On January 9, last year, Ms Bensouda had told trial judges the prosecution intended to call 43 witnesses in the Ruto-Sang trial. In Uhuru’s trial, the prosecution had hoped to call 34 witnesses— 31 testifying on the facts of the post-election violence and three expert witnesses.
The exodus has jolted the prosecution’s cases because among those who have withdrawn are what prosecution labels “insider witnesses” because their testimonies directly implicated the accused.
Among those remaining are expert witnesses whose testimony is largely academic. Documents filed by the prosecutor show at least 10 witnesses, including those the prosecution says are at the heart of the case against the President, will no longer testify.
Prosecutors have since admitted the case against President Kenyatta is on the brink of collapsing, with the stones left unturned having become pebbles, after testimony by three witnesses on an alleged State House meeting, which was instrumental in confirming the charges, was found to be false.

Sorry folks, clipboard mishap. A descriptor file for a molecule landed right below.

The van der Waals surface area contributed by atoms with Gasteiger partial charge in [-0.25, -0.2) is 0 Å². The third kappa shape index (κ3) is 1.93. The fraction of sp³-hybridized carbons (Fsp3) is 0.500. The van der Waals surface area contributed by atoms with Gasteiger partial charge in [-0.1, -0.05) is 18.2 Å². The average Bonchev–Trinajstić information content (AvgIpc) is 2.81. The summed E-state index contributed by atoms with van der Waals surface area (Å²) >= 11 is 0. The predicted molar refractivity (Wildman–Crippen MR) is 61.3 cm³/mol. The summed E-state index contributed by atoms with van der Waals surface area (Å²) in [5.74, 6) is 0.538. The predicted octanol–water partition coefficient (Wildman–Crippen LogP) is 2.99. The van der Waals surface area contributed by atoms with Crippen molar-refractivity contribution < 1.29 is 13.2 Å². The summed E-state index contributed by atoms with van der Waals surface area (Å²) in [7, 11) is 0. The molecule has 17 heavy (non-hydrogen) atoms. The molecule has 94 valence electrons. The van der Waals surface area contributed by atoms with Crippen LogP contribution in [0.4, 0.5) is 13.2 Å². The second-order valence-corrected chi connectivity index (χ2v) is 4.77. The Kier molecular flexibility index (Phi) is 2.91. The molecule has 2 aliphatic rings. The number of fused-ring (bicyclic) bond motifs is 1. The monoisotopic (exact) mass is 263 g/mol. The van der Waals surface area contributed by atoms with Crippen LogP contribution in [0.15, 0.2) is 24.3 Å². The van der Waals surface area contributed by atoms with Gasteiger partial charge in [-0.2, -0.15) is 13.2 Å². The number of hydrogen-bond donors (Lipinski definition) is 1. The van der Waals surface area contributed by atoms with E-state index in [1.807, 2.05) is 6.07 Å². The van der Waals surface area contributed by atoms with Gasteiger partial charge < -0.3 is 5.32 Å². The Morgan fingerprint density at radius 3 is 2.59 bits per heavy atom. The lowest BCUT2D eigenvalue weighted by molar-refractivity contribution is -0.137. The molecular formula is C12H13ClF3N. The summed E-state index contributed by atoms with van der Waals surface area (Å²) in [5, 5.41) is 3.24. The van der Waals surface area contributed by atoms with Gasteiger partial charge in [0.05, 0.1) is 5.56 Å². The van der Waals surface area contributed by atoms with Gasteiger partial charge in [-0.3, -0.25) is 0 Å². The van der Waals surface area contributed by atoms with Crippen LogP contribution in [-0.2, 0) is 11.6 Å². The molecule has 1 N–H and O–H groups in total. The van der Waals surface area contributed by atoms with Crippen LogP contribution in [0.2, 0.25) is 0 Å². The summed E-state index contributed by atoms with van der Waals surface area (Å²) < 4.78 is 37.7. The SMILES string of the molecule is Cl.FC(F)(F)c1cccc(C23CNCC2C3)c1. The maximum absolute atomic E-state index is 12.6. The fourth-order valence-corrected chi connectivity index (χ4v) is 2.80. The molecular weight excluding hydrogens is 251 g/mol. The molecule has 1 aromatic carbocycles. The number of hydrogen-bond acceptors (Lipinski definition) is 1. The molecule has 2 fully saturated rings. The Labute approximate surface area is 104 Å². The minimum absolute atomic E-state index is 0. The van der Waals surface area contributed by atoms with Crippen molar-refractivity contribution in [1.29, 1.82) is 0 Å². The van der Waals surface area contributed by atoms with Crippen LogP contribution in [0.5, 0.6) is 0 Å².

Prosecutors admitted witnesses 4 and 12 gave false evidence about the alleged December 30, 2007 meeting at State House, Nairobi where retaliatory attacks on opposition supporters were allegedly planned. “P-0012 recently admitted that he provided false evidence regarding the event at the heart of the prosecution’s case against the accused,” Bensouda told the court. “P-0012’s account lay at the heart of the prosecution’s evidence, providing a critical link between the accused and the crimes in Nakuru and Naivasha.”
Witness Number 4 was a Mungiki insider who lied he attended the State House meeting and the revelation prompted Bensouda to withdraw the charges against Uhuru’s co-accused, former Civil Service chief Francis Muthaura.